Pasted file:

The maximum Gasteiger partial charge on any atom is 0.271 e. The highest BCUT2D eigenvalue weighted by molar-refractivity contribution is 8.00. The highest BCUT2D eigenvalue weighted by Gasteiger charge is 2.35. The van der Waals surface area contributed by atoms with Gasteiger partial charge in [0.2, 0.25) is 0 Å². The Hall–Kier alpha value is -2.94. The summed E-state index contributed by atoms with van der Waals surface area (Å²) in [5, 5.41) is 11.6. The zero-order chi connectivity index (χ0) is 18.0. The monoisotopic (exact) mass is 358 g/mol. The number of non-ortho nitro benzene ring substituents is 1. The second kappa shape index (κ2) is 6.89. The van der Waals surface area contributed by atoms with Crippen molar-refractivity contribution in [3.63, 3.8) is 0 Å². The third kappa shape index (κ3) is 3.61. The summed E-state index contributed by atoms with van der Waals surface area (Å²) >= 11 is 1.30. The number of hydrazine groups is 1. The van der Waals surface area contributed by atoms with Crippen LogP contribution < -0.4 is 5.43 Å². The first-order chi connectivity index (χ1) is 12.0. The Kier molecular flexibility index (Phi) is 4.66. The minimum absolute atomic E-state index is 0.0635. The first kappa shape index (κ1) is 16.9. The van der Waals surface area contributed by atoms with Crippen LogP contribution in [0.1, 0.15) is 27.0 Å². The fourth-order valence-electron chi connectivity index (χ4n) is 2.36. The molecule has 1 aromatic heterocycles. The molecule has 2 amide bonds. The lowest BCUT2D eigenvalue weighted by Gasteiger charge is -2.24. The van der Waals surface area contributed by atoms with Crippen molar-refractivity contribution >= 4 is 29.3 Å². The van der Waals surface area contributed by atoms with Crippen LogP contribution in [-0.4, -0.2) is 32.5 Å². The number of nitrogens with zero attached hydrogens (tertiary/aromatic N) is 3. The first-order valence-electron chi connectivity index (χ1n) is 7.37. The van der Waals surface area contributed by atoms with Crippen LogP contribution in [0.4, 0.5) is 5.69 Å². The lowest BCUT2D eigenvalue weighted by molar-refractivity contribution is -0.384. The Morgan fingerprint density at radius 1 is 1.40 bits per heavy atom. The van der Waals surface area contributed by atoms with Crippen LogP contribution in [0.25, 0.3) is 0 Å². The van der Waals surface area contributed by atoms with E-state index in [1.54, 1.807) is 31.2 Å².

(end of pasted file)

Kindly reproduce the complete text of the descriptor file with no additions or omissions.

The maximum Gasteiger partial charge on any atom is 0.271 e. The highest BCUT2D eigenvalue weighted by molar-refractivity contribution is 8.00. The highest BCUT2D eigenvalue weighted by Gasteiger charge is 2.35. The van der Waals surface area contributed by atoms with Gasteiger partial charge in [0.2, 0.25) is 0 Å². The Hall–Kier alpha value is -2.94. The summed E-state index contributed by atoms with van der Waals surface area (Å²) in [5, 5.41) is 11.6. The zero-order chi connectivity index (χ0) is 18.0. The monoisotopic (exact) mass is 358 g/mol. The number of non-ortho nitro benzene ring substituents is 1. The second kappa shape index (κ2) is 6.89. The van der Waals surface area contributed by atoms with Crippen molar-refractivity contribution in [3.63, 3.8) is 0 Å². The third kappa shape index (κ3) is 3.61. The summed E-state index contributed by atoms with van der Waals surface area (Å²) >= 11 is 1.30. The number of hydrazine groups is 1. The van der Waals surface area contributed by atoms with Crippen LogP contribution < -0.4 is 5.43 Å². The first-order chi connectivity index (χ1) is 12.0. The Kier molecular flexibility index (Phi) is 4.66. The minimum absolute atomic E-state index is 0.0635. The first kappa shape index (κ1) is 16.9. The van der Waals surface area contributed by atoms with Crippen LogP contribution in [0.1, 0.15) is 27.0 Å². The fourth-order valence-electron chi connectivity index (χ4n) is 2.36. The molecule has 1 aromatic heterocycles. The molecule has 2 amide bonds. The lowest BCUT2D eigenvalue weighted by Gasteiger charge is -2.24. The van der Waals surface area contributed by atoms with Crippen molar-refractivity contribution >= 4 is 29.3 Å². The van der Waals surface area contributed by atoms with Crippen LogP contribution in [-0.4, -0.2) is 32.5 Å². The number of nitrogens with zero attached hydrogens (tertiary/aromatic N) is 3. The first-order valence-electron chi connectivity index (χ1n) is 7.37. The van der Waals surface area contributed by atoms with Crippen LogP contribution in [0.4, 0.5) is 5.69 Å². The lowest BCUT2D eigenvalue weighted by molar-refractivity contribution is -0.384. The Morgan fingerprint density at radius 1 is 1.40 bits per heavy atom. The van der Waals surface area contributed by atoms with Crippen LogP contribution in [0.25, 0.3) is 0 Å². The van der Waals surface area contributed by atoms with E-state index in [1.54, 1.807) is 31.2 Å².